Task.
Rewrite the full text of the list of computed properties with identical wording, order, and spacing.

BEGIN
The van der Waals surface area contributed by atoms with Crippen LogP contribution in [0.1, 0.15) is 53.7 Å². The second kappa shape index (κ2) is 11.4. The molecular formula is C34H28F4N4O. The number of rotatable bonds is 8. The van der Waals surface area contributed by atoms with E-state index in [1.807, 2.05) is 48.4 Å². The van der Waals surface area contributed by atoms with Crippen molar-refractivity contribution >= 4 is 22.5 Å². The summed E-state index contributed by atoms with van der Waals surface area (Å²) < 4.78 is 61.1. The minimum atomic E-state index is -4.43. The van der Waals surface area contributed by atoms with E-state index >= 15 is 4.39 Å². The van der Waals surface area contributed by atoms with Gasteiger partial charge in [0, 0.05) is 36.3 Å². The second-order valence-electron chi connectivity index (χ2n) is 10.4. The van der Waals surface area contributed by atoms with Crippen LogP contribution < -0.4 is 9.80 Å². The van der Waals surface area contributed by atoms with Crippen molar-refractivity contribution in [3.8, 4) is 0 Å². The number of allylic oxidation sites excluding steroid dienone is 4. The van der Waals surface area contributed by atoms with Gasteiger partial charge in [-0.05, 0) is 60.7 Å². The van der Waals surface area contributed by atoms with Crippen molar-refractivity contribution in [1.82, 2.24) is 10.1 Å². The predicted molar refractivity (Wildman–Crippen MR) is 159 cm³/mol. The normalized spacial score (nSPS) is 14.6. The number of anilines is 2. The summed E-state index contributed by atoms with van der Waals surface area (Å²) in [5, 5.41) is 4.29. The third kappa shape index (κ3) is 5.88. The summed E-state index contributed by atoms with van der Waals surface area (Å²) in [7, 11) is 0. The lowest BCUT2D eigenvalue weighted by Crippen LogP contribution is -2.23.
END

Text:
The van der Waals surface area contributed by atoms with Crippen LogP contribution in [0.1, 0.15) is 53.7 Å². The second kappa shape index (κ2) is 11.4. The molecular formula is C34H28F4N4O. The number of rotatable bonds is 8. The van der Waals surface area contributed by atoms with E-state index in [1.807, 2.05) is 48.4 Å². The van der Waals surface area contributed by atoms with Crippen molar-refractivity contribution >= 4 is 22.5 Å². The summed E-state index contributed by atoms with van der Waals surface area (Å²) < 4.78 is 61.1. The minimum atomic E-state index is -4.43. The van der Waals surface area contributed by atoms with E-state index >= 15 is 4.39 Å². The van der Waals surface area contributed by atoms with Gasteiger partial charge in [0, 0.05) is 36.3 Å². The second-order valence-electron chi connectivity index (χ2n) is 10.4. The van der Waals surface area contributed by atoms with Crippen LogP contribution < -0.4 is 9.80 Å². The van der Waals surface area contributed by atoms with Crippen molar-refractivity contribution in [3.8, 4) is 0 Å². The number of allylic oxidation sites excluding steroid dienone is 4. The van der Waals surface area contributed by atoms with Gasteiger partial charge in [-0.05, 0) is 60.7 Å². The van der Waals surface area contributed by atoms with Crippen molar-refractivity contribution in [1.82, 2.24) is 10.1 Å². The predicted molar refractivity (Wildman–Crippen MR) is 159 cm³/mol. The normalized spacial score (nSPS) is 14.6. The number of anilines is 2. The summed E-state index contributed by atoms with van der Waals surface area (Å²) in [5, 5.41) is 4.29. The third kappa shape index (κ3) is 5.88. The summed E-state index contributed by atoms with van der Waals surface area (Å²) in [7, 11) is 0. The lowest BCUT2D eigenvalue weighted by Crippen LogP contribution is -2.23.